Alistair’s book, ‘Tales of Mirth and Woe’, has just arrived in Dorchester’s Waterstones. But his signing this morning didn’t exactly go to plan. The shop couldn’t find the books which slightly put pay to his signing. Never mind, he shrugged, the book has been more popular on the internet.
The internet has made Alistair a star. After winning the Guardian’s Blog of the Year Award in 2002, his website Scary Duck has gone from strength to strength. Anita Rodick, one of the Guardian judges, called his writing “better than Jeffery Archer” and awarded him £1,000.
That a blogger from Weymouth can be compared to the best selling novelist proves the power of the web. As Alistair puts it, “The internet brings equality. It also brings freedom – there are no rules, no boundaries. The only censorship you face is the one you impose on yourself.”
|Scary Duck - Alistair's alter-ego|
Alistair started blogging five years ago to express his thoughts on the world and to make people laugh. He also wanted to use the internet to keep in touch with home, while he was working four days a week in Reading.
This raises a smile from Alistair’s wife, Vanessa, “It helps me keep track of what’s going on. Sometimes I read about things I didn’t already know about…”
But Vanessa is supportive of Alistair’s blog. She’s even thinking about starting one herself – Mrs Scary Duck. But why the name? It comes from a family in-joke after their daughter was given a rubber duck for the bath. It sets the tone for the website - family focused, quirky and fun.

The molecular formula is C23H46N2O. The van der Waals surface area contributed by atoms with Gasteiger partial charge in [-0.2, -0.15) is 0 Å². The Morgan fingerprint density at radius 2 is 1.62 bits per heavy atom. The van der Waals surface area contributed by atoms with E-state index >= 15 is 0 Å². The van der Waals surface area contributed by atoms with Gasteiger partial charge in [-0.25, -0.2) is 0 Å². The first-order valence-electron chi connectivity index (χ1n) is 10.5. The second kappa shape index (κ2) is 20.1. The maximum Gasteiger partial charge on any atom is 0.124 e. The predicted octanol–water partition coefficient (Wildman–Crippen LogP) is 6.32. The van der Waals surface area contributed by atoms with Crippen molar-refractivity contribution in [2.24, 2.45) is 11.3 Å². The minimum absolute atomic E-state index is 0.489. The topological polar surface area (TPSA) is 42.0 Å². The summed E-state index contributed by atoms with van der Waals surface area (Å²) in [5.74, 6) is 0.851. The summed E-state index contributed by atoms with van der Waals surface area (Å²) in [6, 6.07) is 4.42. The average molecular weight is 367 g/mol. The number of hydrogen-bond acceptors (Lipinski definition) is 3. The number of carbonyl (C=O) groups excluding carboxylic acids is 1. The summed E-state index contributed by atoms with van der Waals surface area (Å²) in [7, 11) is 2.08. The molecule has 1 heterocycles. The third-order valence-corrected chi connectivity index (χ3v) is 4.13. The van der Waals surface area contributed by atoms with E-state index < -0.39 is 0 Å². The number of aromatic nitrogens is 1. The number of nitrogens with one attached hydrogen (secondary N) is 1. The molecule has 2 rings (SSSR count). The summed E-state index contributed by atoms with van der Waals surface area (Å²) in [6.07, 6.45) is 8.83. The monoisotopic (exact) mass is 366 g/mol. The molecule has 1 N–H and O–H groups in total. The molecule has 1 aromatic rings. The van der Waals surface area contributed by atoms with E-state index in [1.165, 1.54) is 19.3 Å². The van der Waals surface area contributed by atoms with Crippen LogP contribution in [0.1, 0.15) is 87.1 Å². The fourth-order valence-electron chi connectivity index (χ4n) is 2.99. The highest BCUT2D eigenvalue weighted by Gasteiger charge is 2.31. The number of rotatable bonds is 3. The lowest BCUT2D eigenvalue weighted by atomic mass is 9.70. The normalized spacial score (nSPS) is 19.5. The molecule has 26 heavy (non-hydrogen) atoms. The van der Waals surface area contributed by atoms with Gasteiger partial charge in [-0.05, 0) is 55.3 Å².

Blogging, according to Alistair, is giving more power to the little people. “If a business treats me badly, I blog about it. My friends might then blog about it too. Before you know it, when you Google that business, you get a page of negative comments. So it’s in their interests to treat us well.”
|"The internet brings equality. It also brings freedom – there are no rules, no boundaries. "|
It’s also changing our idea of community. No longer are we limited to speaking to the people who are physically near us – our family, work mates, shopkeepers. Now, with the help of the internet, we’re able to communicate on a daily basis with people across the world.
Alistair explains, “The internet isn’t local – it’s enabled us to network across the globe. I get emailed all the time from Canada and the Netherlands. One fan has even translated some of my blogs in to Dutch!”
Publishing a book, however, has presented new challenges. “I had to think what my parents might think of my writing, and leave out the bits that were too rude.” He was encouraged by the support he received from other published writers, particularly the author Neil Gaiman who wrote Alistair’s introduction.
But Alistair knows where he came from, and is not about to abandon the internet. “My book would not have been published if it hadn’t been for the website. I’ve got plans to do more blogging – not less.”